In this clip, Chaplin is a factory worker who suffers a nervous breakdown.  The editing goes unnoticeable but there is an implied message behind this scene.  As Chaplin works on the conveyor belt, he is literally driven insane by the repetitive inhuman work.  Modern Times was filmed during the aftermath of America’s greatest depression.  Chaplin’s breakdown as a factory worker symbolizes the anxiety of people coping with the social and economical problems of the 1930’s.

Furthermore, Chaplin is used as a guinea pig to test a machine that would feed the workers in this clip.  The creators of the feeding machine believe their invention is the future but, where are our feeding machines now?  This scene reminded me of The Jetsons, a cartoon series of a family living in the future.  It was believed that by the year 2000, we would have flying cars.  Essentially, we have all assumed that machines would run the world by now and this scene showcases just that.  They are attempting to invent the next best thing as it is assumed humans will not need to work since machines will take over.

This clip shows the rise of machinery and technology.  They predicted machines would help mankind and it has.  With all the technology we have today, such as cell phones and computers, we are at a constant rise of machinery.  Today, no one would leave their home without their cell phone nor can they imagine writing a paper by hand.  All this leads to the question, what will they come up with next and when am I going to get to fly my car?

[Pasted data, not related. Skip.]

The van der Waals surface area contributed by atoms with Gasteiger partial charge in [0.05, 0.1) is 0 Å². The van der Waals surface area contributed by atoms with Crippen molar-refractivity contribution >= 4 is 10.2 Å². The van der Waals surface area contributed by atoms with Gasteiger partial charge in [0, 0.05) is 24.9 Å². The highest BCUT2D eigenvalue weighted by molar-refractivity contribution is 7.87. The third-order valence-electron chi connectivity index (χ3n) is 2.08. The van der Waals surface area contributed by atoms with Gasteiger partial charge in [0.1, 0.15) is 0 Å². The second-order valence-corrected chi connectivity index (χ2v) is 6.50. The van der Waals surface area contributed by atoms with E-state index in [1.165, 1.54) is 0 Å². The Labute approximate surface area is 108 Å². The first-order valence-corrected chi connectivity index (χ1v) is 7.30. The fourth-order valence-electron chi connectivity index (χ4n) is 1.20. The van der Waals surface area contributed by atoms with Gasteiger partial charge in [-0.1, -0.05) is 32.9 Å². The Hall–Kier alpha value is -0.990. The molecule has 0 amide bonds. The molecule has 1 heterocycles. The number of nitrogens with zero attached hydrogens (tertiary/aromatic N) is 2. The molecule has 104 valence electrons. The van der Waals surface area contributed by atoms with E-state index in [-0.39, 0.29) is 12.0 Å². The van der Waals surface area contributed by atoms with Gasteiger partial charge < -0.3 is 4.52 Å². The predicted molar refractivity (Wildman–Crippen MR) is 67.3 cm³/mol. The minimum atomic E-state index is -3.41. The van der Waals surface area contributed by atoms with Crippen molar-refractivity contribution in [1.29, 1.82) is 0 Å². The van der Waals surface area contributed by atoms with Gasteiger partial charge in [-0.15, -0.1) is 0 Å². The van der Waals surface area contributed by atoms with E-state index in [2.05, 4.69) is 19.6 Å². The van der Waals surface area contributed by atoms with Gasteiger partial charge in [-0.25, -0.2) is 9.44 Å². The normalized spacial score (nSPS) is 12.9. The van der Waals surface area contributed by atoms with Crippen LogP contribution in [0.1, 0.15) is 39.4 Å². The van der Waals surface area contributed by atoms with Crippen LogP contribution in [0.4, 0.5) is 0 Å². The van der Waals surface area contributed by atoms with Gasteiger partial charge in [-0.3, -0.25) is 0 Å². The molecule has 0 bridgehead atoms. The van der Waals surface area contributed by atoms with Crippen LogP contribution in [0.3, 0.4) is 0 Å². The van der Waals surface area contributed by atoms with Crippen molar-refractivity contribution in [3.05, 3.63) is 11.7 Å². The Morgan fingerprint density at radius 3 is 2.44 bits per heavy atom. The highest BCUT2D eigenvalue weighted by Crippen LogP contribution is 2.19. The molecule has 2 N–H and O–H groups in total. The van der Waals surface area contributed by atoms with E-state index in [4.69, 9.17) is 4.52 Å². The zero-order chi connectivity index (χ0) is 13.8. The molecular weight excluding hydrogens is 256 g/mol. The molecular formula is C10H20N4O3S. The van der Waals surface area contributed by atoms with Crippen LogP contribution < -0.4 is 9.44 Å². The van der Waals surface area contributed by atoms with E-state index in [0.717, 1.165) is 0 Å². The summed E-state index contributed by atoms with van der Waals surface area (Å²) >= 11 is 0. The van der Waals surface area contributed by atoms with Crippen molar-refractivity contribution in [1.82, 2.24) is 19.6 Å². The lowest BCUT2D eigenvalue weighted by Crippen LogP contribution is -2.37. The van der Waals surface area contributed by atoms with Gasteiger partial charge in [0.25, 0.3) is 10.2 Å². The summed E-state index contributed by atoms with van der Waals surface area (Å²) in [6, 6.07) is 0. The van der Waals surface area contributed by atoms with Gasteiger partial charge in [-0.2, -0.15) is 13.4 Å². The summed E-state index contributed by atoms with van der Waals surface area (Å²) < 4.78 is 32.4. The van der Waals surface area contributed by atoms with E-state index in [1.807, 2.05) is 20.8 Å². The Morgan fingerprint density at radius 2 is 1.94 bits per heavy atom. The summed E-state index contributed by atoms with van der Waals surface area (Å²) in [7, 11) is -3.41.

I really enjoyed Charlie Chaplin’s Modern Times.  It is fun, entertaining and provided enthusiasm to the viewers with its musical score. Chaplin’s clumsiness provided most of the humor and drama throughout the film.  Aside from entertainment, Chaplin was able to provide a more serious storyline through his character as a factory worker.  He shows the anxiety people were facing as they were coping with problems of the 1930’s.  There is not a dull moment in this film and if you enjoy this clip, I highly recommend you watch the entire film.